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Liz Loves Books.Com.

Book lover. Stephen King Fanatic. Will try anything once. General Lover of Fiction. Reviewer Everywhere.  All views my own. Mostly.

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Confessions by Kanae Minato - Review. Messed up Dude!

Confessions - Kanae Minato

Publication Date: 19th August from Mulholland Books.


With thanks to the author and publisher for the review copy via Netgalley


After an engagement that ended in tragedy, all Yuko Moriguchi had to live for was her four-year-old child, Manami. Now, after a heartbreaking accident on the grounds of the middle school where she teaches, Yuko has given up and tendered her resignation.
But first, she has one last lecture to deliver. She tells a story that will upend everything her students ever thought they knew about two of their peers, and sets in motion a maniacal plot for revenge.


Well. Ok that was an amazing read for me, totally addictive I barely put it down. My first reaction upon completing it was to go a little bit Bill and Ted. “Messed up dude” was my actual thought.


And indeed, there were some messed up characters within the pages of “Confessions”, often for good reason as the story developed but occasionally just because. Such horrific happenings and yet told mostly in a very matter of fact and straightforward fashion – through several layers and several voices, we find out the what, why, when and who and as much as this is a book of confessions it is also a book of consequences. Like a nest of Russian dolls one thing leads to the next and to the next and irrevocably to a final showdown which for me, was immensely satisfying if very dark.


My first foray into Japanese fiction – I can certainly see why it was a bestseller, perhaps the Japanese “Gone Girl” not in story at all but in capturing the imagination and creating a word of mouth buzz that obviously worked well and for good reason. Watching the thought processes of some very twisted minds as they play out scenario’s that are at turns fascinating, horrifying yet very believable this is intensely creepy and profoundly disturbing.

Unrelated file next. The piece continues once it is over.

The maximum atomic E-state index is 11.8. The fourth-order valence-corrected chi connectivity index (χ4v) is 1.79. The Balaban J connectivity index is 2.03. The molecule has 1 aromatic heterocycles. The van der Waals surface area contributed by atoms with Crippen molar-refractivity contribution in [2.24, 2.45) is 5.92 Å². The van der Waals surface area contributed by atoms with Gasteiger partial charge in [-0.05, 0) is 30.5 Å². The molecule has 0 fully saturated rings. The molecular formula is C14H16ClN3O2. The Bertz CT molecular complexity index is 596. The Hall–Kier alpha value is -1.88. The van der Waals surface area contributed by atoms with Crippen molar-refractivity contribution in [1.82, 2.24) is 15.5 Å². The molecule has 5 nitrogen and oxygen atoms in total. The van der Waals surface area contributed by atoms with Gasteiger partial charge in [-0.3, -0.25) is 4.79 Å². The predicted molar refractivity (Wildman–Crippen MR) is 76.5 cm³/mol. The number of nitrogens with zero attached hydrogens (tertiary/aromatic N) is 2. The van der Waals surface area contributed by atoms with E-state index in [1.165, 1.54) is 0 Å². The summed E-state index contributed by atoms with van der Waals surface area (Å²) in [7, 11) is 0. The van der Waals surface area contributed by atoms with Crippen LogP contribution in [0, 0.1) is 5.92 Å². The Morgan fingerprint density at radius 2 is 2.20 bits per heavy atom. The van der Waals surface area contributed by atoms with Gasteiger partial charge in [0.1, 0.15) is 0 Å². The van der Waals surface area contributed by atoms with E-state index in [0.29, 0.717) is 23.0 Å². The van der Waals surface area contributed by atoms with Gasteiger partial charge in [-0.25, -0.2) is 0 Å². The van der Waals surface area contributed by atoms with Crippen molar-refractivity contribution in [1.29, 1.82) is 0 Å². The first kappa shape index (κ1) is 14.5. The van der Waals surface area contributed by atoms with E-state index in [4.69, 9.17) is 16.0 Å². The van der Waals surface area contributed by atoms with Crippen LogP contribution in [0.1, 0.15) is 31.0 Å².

The prose is staccato in nature, most especially from the teacher’s point of view, giving a sharp and often detached feeling to the whole thing, as perhaps someone in shock one step removed from events may describe something – it gives a particular resonance and ambience to the tale being told and creates an edgy atmosphere that may play on your nerves – it certainly did on mine. Some very creative writing right there and almost perfectly constructed.


From the moment Yuko starts her goodbye speech to her students, to the very end where she has the final word, you will be enthralled, often uneasy and absolutely wanting to know what is going to happen. This is not a book where you will love the characters, perhaps not even relate to them, or root for one or the other but more a psychological thriller that will edge its way into the very darkest recesses of your mind and linger there…waiting to jump at you out of the shadows.


This is not a horror story and yet it horrifies. It is not really a crime story although there are crimes involved. It is a story of the darker side of human nature, one of vengeance and ramifications and oddly, childhood and coming of age. For me it was perfectly poised and certainly one of the best books I’ve read this year for getting me obsessively involved in its pages. Its ok, I’m breathing again now…


I can see why it won’t be for everyone – if you want kittens and rainbows stay away. If you can’t cope with a story that is utterly dark with very little hope of redemption for anyone then stay away. But if you want a book that will get into your head and make you shiver then get this now.


From me it comes Highly Recommended.


Happy Reading Folks!